Friday, July 06, 2012

War Horse

Dear Tara:
I'm writing you this letter because I just saw War Horse, the Steven Spielberg-directed movie. The source is a well-known book and a play, which, I understand, is staged in a phenomenal way. You, as a horse-woman and horse-lover, might've seen this movie already.
I absolutely loved it. What I really loved about it, well, it's several-fold. It all takes place in World War I, a war I have never heard much about. So the movie sheds some light on how that war was fought -- differently from any other war in history, with new-fangled weapons like automatic guns meeting old-fashioned ones like bayonets, and trench warfare with the possibility of being gassed, a most horrible way to die or even live after the fact.
And Spielberg's movie doesn't paint this war as the one your mother loved: it's a nasty, child-killing, hope-destroying, senseless sort of activity. The perfect war movie.
The horse sees many different owners, as it's sold to a British cavalry officer as the war is just beginning. On and on we watch the person who picks up on the horse. Except for the beginning story of Alby (short for Albert), the young man who is too young for war at the time the story begins, who falls in love with this horse, just as we do, because of his spirit and unwillingness to be dominated.
But the beauty of these stories is that they're not very long. They're actually very short stories, cradled by Alby's yearning to be reunited with his Joey.
And the enemy -- the krauts, the jerries, the Fritzes: the Germans -- are not portrayed badly. In most cases, they're shown as victims of the war, just as the Brits are. And in many of these instances, they're kids as well. Your heart goes out to all the victims of this seemingly senseless war.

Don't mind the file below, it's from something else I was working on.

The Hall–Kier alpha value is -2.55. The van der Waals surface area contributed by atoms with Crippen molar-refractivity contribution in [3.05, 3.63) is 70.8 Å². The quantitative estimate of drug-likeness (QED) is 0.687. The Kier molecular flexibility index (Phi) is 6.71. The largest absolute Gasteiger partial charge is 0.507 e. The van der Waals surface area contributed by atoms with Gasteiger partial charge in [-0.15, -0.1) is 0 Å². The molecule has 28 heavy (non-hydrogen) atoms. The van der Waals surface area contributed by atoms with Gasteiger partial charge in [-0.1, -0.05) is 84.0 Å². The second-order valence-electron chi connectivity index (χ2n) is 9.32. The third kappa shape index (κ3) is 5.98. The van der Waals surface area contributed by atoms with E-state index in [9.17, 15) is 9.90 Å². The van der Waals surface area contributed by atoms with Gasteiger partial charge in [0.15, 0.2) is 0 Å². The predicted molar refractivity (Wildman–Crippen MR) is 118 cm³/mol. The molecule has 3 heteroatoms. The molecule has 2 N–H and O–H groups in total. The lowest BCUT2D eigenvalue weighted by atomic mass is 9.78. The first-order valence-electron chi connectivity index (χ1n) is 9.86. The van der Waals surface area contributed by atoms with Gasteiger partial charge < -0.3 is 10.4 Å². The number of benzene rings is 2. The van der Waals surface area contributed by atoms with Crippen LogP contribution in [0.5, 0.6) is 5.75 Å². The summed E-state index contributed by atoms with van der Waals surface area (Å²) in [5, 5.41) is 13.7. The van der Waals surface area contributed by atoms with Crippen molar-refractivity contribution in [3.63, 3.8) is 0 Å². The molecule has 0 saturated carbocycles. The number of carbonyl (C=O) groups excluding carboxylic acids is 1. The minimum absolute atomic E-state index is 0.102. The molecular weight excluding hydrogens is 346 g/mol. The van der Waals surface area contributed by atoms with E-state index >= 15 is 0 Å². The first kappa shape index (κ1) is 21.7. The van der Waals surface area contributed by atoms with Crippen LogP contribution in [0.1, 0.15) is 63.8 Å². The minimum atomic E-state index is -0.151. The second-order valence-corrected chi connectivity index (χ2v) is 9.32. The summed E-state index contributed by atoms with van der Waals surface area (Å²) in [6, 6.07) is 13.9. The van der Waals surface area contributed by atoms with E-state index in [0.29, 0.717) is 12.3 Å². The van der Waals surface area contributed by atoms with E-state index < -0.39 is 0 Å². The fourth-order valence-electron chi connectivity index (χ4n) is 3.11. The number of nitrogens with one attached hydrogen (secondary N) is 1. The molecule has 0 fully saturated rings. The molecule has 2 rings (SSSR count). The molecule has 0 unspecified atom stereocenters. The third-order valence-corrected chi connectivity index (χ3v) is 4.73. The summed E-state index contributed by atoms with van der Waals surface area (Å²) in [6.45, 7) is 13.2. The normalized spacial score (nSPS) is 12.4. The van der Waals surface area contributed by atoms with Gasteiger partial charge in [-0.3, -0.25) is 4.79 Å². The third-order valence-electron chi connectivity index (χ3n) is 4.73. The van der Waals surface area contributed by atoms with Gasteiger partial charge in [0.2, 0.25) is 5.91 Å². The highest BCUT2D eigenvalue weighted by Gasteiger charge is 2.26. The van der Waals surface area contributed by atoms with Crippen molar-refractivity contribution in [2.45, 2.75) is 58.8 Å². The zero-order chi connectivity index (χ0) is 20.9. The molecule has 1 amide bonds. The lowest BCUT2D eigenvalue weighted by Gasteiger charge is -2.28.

So, Tara, I highly recommend this movie. However, I must warn you: it's rough on the horse. In fact, I don't know how Spielberg worked out some of those stunts with Joey. I'm thinking it's CGI, because no one would hurt that horse deliberately, even to film a beautiful movie such as this. But that's hard to watch. It's hard to watch this magnificent creature go through such physical and emotional hardships.
Several friends have refused to watch it -- Ruth, Elly, Dawn -- because they can't watch a horse mistreated. Ruth even told me that her first pre-teen trainer was a WWI cavalry man, and that he said unspeakable things happen to horses in the cavalry. That memory stopped her from seeing War Horse right there. So I'm wondering if you can stomach it, have the heart for it, or can stand to have your heart dimmed just a bit as you watch it. If you can, it's quite a story.
Thumb's up.


At 10:16 AM, Blogger Dawn Kepler said...

You are correct. I will NEVER see this film. Horse caught in barbed wire? No interest.


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